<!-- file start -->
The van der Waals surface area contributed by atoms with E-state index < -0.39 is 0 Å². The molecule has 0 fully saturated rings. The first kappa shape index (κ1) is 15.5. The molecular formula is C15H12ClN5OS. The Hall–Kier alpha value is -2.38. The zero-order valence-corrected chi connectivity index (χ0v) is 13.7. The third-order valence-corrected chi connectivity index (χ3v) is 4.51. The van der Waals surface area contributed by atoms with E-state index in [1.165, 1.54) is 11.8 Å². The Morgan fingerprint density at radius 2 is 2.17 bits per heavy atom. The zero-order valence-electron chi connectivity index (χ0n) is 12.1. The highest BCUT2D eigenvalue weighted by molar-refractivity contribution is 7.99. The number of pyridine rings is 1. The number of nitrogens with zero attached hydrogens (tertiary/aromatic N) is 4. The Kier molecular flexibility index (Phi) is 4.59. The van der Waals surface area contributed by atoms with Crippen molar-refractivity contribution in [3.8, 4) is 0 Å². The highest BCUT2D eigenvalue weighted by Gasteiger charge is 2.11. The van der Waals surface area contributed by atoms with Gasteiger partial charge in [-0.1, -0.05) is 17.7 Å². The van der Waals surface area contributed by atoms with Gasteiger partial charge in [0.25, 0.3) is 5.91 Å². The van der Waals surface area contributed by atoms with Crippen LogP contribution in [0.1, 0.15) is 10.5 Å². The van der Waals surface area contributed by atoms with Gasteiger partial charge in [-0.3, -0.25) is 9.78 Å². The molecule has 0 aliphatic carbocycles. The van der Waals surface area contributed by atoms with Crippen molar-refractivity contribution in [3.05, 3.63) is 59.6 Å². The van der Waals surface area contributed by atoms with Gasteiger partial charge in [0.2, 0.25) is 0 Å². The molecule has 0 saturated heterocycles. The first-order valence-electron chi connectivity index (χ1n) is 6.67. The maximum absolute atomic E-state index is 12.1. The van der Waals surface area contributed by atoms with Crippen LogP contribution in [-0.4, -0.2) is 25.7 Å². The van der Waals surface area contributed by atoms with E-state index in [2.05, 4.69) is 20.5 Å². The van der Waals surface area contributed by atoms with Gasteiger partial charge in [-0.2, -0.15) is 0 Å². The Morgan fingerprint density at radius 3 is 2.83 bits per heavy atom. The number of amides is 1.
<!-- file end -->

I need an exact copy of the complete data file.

The van der Waals surface area contributed by atoms with E-state index < -0.39 is 0 Å². The molecule has 0 fully saturated rings. The first kappa shape index (κ1) is 15.5. The molecular formula is C15H12ClN5OS. The Hall–Kier alpha value is -2.38. The zero-order valence-corrected chi connectivity index (χ0v) is 13.7. The third-order valence-corrected chi connectivity index (χ3v) is 4.51. The van der Waals surface area contributed by atoms with E-state index in [1.165, 1.54) is 11.8 Å². The Morgan fingerprint density at radius 2 is 2.17 bits per heavy atom. The zero-order valence-electron chi connectivity index (χ0n) is 12.1. The highest BCUT2D eigenvalue weighted by molar-refractivity contribution is 7.99. The number of pyridine rings is 1. The number of nitrogens with zero attached hydrogens (tertiary/aromatic N) is 4. The Kier molecular flexibility index (Phi) is 4.59. The van der Waals surface area contributed by atoms with Crippen molar-refractivity contribution in [3.8, 4) is 0 Å². The highest BCUT2D eigenvalue weighted by Gasteiger charge is 2.11. The van der Waals surface area contributed by atoms with Gasteiger partial charge in [-0.1, -0.05) is 17.7 Å². The van der Waals surface area contributed by atoms with Gasteiger partial charge in [0.25, 0.3) is 5.91 Å². The van der Waals surface area contributed by atoms with Crippen LogP contribution in [0.1, 0.15) is 10.5 Å². The van der Waals surface area contributed by atoms with Gasteiger partial charge in [-0.3, -0.25) is 9.78 Å². The molecule has 0 aliphatic carbocycles. The van der Waals surface area contributed by atoms with Crippen molar-refractivity contribution in [3.05, 3.63) is 59.6 Å². The van der Waals surface area contributed by atoms with Gasteiger partial charge in [0.2, 0.25) is 0 Å². The molecule has 0 saturated heterocycles. The first-order valence-electron chi connectivity index (χ1n) is 6.67. The maximum absolute atomic E-state index is 12.1. The van der Waals surface area contributed by atoms with Crippen LogP contribution in [-0.4, -0.2) is 25.7 Å². The van der Waals surface area contributed by atoms with E-state index in [2.05, 4.69) is 20.5 Å². The van der Waals surface area contributed by atoms with Gasteiger partial charge in [-0.2, -0.15) is 0 Å². The Morgan fingerprint density at radius 3 is 2.83 bits per heavy atom. The number of amides is 1.